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Health News Florida

Florida Matters: Beach Renourishment

It costs a lot of money to keep Florida’s beaches “postcard ready.” How much sand is on your favorite beach? In some cases, not quite enough.

This past spring, Pinellas County State Senator Jack Latvala and Representative Kathleen Peters sponsored bills aimed at saving the state’s beaches from continued erosion.

Coastal management legislation that would have, among other things, created a three-year work plan for prioritizing which renourishment projects to fund each year overwhelmingly passed the Senate but failed to make it through the House. But lawmakers did agree to dedicate a minimum of $50 million for renourishment efforts – more than the state has given to beaches in over a decade.

The state budget still awaits Governor Scott’s approval, although he too called to set aside $50 million for beach renourishment in his budget proposal earlier this year.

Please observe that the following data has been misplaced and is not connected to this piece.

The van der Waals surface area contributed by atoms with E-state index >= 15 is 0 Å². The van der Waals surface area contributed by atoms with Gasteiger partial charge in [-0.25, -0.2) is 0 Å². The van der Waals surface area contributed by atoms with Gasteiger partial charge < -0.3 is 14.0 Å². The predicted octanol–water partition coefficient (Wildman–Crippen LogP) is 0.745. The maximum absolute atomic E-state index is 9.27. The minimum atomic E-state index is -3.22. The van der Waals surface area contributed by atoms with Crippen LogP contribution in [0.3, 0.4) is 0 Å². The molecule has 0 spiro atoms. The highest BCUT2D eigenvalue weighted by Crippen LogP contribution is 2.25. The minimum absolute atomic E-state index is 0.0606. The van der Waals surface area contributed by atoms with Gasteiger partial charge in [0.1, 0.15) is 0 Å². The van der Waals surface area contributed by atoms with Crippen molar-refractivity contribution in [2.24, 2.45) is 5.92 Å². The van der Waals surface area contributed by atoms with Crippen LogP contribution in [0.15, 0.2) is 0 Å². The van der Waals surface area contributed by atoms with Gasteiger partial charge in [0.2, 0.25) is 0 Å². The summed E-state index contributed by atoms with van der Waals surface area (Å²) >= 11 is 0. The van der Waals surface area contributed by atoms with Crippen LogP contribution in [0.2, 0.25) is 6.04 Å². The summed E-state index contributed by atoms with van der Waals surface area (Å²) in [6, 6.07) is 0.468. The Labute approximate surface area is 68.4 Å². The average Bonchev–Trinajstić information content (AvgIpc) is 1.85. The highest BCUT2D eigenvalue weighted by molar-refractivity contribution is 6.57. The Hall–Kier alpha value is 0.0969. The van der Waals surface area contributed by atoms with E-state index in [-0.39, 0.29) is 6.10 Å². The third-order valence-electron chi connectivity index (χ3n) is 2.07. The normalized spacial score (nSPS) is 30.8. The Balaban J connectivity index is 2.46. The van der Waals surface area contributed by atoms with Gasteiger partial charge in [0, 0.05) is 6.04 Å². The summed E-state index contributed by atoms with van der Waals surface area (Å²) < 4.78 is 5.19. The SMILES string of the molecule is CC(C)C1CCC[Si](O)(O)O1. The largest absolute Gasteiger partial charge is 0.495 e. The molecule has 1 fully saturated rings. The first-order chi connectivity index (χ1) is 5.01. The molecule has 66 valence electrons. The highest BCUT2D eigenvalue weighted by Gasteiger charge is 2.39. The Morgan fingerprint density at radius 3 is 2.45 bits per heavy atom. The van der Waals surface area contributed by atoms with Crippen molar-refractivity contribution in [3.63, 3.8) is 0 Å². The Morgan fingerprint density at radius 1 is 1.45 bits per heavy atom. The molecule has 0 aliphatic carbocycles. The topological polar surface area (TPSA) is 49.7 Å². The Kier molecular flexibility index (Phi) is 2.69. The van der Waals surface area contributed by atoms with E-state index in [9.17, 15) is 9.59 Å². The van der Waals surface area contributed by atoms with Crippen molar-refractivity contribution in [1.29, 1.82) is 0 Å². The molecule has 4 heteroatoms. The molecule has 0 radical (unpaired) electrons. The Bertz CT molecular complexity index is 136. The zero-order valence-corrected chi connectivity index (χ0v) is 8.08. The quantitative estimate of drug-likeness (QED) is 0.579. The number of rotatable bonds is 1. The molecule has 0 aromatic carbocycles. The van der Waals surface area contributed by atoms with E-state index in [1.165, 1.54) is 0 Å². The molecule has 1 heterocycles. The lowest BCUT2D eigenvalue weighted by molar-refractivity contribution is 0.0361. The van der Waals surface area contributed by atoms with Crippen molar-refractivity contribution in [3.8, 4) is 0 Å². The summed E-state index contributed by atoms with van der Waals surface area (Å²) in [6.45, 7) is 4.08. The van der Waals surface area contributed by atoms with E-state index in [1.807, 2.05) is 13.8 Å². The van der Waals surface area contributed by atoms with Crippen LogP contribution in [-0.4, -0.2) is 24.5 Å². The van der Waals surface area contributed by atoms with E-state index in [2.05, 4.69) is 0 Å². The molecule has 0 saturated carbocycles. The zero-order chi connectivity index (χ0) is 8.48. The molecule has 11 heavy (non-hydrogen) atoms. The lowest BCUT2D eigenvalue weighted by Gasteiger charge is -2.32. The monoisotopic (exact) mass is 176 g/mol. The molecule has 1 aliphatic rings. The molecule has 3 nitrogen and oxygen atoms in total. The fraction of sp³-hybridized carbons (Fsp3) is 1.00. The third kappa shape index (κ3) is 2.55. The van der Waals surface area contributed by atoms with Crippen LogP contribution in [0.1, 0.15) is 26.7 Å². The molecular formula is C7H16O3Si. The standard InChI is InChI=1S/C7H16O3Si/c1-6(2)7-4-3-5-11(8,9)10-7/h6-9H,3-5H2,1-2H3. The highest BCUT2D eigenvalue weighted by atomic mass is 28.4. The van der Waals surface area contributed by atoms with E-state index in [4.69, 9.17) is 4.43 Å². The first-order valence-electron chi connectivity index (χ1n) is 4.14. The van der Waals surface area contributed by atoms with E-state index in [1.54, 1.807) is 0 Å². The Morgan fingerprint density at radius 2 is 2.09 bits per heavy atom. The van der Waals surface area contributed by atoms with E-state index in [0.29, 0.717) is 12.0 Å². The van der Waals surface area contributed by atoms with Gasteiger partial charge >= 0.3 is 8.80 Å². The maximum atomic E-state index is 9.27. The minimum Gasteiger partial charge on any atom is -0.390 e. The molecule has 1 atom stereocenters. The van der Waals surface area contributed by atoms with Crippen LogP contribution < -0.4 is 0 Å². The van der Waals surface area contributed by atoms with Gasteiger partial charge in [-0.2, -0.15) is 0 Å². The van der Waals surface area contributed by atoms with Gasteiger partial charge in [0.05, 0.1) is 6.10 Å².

This week on Florida Matters we’re talking about beach renourishment, and whether that proposed boost in state funding is enough to tackle the issue of coastal erosion across the state.

Our guests include:


Is your favorite beach slipping away due to erosion? Share your thoughts and photographs with us in the comments section below or on our Facebook page.

A stretch of Indian Rocks Beach after Hurricane Elena rocked the Gulf Coast in 1985.
Photo Courtesy of Florida Department of Environmental Protection /
A stretch of Indian Rocks Beach after Hurricane Elena rocked the Gulf Coast in 1985.

A photo taken in that exact same location at Indian Rocks Beach in 2017 to show the impact of renourishment projects over the years.
Photo Courtesy of Florida Department of Environmental Protection /
A photo taken in that exact same location at Indian Rocks Beach in 2017 to show the impact of renourishment projects over the years.

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